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Output and substitution elasticities of energy and implications for renewable energy expansion in the ECOWAS region

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  • Wesseh, Presley K.
  • Lin, Boqiang

Abstract

This study estimates output and substitution elasticities of renewable energy and nonrenewable energy for the Economic Community of West African States (ECOWAS) and discusses implications for expanding the former. The results show that nonrenewable energy promises greater benefits for ECOWAS economic transition, with output elasticities averaging between 0.052–0.579 and −0.055 to 0.223 for nonrenewable energy and renewable energy respectively. Overall estimated technological progress is low (−0.5% to 2.6%); the bulk coming from input efficiency. Substitution elasticities (0.02–0.94) suggest potential for switching towards renewable energy. Notwithstanding, scale, economics and sitting problems inherent in renewable power generation challenge the opportunities for energy substitution. A sustainable policy solution, therefore, appears to be one favoring scaled and efficient electricity generation from fossil energy in the short-run with a gradual switch towards renewable power in the long-run. In general, the applied model provides insights that energy efficiency enhances sustainable growth by propelling technological advancement especially when technical change is scale-biased and factor-augmenting. The study also provides insights that impacts of exogenous shocks to inputs are temporary, and hence, do not jeopardize efforts aimed at scaling output through increased and efficient use of labor, capital and energy; especially nonrenewable energy.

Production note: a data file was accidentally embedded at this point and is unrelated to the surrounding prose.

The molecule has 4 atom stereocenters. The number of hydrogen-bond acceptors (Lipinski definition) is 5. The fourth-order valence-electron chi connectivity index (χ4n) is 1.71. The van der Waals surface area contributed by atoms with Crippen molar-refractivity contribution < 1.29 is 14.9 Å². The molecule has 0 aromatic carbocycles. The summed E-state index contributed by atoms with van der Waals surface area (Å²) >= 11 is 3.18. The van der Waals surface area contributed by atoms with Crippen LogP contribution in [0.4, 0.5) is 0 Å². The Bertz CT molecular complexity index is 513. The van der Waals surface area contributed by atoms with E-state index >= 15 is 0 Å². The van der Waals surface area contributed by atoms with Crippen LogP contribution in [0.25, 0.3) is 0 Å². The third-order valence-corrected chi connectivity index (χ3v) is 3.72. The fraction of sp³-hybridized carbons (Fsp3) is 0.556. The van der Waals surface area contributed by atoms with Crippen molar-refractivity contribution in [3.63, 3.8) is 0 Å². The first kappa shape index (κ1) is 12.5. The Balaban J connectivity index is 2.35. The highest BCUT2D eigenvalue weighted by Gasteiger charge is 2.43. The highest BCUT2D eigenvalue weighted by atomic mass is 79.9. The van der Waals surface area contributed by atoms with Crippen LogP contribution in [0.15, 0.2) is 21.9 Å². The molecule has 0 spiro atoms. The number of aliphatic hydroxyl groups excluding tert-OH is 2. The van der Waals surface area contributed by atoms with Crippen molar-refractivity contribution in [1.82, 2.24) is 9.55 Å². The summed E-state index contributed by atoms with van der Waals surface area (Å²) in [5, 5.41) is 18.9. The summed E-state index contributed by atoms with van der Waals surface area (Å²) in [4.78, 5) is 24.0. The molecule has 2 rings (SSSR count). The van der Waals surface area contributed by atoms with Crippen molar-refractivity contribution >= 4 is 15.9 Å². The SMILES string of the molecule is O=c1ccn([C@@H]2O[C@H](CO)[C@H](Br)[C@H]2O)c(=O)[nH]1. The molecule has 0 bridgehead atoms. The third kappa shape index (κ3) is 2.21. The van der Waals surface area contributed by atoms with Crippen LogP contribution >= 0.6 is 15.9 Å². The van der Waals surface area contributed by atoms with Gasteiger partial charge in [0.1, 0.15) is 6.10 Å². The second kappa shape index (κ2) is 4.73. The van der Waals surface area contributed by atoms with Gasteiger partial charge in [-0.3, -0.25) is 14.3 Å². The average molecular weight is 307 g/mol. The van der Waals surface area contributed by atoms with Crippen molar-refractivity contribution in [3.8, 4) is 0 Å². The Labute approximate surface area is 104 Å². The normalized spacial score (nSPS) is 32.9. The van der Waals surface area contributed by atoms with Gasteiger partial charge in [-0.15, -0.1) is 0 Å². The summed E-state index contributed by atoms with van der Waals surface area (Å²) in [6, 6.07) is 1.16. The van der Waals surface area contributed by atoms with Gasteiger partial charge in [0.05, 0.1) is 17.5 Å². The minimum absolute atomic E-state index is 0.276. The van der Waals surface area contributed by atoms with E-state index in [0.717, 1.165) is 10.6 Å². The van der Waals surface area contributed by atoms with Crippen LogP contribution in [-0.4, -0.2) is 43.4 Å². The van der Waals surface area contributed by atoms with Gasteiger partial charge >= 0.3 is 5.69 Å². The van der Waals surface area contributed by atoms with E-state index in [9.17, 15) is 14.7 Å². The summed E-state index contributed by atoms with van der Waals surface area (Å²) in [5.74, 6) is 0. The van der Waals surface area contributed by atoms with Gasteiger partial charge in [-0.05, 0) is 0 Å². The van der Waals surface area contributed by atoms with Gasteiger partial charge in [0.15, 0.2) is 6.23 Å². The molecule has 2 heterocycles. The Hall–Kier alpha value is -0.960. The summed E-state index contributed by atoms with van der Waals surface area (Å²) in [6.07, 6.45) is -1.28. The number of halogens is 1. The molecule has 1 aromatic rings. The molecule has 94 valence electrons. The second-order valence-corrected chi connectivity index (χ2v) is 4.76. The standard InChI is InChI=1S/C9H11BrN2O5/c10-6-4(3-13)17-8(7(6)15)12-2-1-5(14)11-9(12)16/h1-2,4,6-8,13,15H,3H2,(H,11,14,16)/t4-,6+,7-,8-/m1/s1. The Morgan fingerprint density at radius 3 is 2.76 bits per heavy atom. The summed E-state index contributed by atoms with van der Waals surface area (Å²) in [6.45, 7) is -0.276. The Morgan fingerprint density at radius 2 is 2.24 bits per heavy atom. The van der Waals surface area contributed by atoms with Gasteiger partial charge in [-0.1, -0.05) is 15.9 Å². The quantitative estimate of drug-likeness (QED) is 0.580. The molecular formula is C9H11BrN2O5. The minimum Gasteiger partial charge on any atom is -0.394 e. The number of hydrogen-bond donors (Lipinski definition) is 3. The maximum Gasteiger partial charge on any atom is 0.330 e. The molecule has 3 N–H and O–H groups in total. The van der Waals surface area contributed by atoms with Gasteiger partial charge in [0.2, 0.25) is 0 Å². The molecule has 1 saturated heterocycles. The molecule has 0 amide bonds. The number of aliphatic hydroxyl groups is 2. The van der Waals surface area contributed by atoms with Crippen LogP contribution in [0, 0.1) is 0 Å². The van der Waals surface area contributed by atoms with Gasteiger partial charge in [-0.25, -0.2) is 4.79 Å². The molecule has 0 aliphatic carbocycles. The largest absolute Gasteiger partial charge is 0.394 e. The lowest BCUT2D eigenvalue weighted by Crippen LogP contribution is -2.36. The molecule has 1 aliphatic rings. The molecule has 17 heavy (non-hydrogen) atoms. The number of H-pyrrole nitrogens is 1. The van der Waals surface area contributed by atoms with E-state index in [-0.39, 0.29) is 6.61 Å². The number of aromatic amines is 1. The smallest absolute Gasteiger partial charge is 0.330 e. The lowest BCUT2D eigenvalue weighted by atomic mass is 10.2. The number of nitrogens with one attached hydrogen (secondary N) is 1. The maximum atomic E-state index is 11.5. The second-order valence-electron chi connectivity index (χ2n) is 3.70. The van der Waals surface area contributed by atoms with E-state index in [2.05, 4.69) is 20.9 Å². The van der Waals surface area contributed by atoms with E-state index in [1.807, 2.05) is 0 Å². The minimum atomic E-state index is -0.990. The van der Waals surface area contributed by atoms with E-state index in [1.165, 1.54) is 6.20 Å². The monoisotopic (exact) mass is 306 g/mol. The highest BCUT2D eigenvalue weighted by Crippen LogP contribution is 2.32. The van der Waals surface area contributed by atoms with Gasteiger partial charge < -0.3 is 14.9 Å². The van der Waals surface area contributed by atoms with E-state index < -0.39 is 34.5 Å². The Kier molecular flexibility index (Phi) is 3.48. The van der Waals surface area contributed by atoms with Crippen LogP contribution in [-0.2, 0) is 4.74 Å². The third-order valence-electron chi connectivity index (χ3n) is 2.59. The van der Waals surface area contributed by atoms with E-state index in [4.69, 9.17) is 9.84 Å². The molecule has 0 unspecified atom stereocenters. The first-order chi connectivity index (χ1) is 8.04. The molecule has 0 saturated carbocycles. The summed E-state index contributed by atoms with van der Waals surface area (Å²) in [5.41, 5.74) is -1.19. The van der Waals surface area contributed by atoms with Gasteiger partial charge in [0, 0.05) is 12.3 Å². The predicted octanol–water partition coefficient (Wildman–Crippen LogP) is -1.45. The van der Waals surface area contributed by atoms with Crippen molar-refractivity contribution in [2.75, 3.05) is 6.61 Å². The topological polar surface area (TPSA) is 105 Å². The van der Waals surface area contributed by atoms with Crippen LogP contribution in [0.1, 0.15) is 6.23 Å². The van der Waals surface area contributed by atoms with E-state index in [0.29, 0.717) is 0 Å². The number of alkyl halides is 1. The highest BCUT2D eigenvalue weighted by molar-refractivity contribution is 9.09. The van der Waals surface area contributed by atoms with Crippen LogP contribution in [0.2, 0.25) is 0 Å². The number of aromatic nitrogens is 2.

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  • Wesseh, Presley K. & Lin, Boqiang, 2016. "Output and substitution elasticities of energy and implications for renewable energy expansion in the ECOWAS region," Energy Policy, Elsevier, vol. 89(C), pages 125-137.
  • Handle: RePEc:eee:enepol:v:89:y:2016:i:c:p:125-137
    DOI: 10.1016/j.enpol.2015.11.007
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